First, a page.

A medium to large size native tree that is best known by its dense and highly aromatic foliage. California bay grows in an upright manner, 30-50 ft. tall; dark green leathery leaves grow 1-4 in. long, with smooth margins and a pointed apex. Clusters of tiny pale yellow flowers develop during winter; few olive-like fruit are produced in the spring.
California bay grows in foothills and canyons across the entire length of California and into southern Oregon where it grows in riparian, woodland and chaparral plant communities. It grows to largest sizes near water and can survive as a shrub in drier parts of its range.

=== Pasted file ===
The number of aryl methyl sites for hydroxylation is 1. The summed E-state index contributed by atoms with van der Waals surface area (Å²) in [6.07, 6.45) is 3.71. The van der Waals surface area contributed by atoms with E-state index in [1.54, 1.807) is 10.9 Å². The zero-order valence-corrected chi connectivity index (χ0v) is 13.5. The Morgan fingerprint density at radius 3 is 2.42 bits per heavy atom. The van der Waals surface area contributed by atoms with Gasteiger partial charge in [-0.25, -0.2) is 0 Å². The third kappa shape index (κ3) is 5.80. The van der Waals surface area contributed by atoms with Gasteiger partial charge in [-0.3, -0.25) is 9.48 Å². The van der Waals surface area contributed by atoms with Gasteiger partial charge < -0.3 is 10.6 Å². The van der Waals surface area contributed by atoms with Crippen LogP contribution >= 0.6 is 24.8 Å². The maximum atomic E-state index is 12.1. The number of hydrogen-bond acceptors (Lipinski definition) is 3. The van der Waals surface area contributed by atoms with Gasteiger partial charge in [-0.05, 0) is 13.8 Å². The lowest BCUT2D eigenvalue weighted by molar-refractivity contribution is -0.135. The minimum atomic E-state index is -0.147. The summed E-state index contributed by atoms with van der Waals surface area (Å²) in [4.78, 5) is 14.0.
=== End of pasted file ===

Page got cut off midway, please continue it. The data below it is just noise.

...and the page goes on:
As a garden plant, California bay has proven to be highly adaptable to a variety of soil types and climate conditions, and is adapted to partial shade in Inland Empire gardens. It grows best in well-drained soils, shelter from hot afternoon sun exposures and with regular moisture into summer. It is planted as a tall screen, shade tree and can be clipped as a formal hedge. Leaves release pungent oils under high temperatures and when cut or crushed. Small amounts of leaves are sometimes used as a substitute for Laurus nobles, Sweet Bay, in cooking.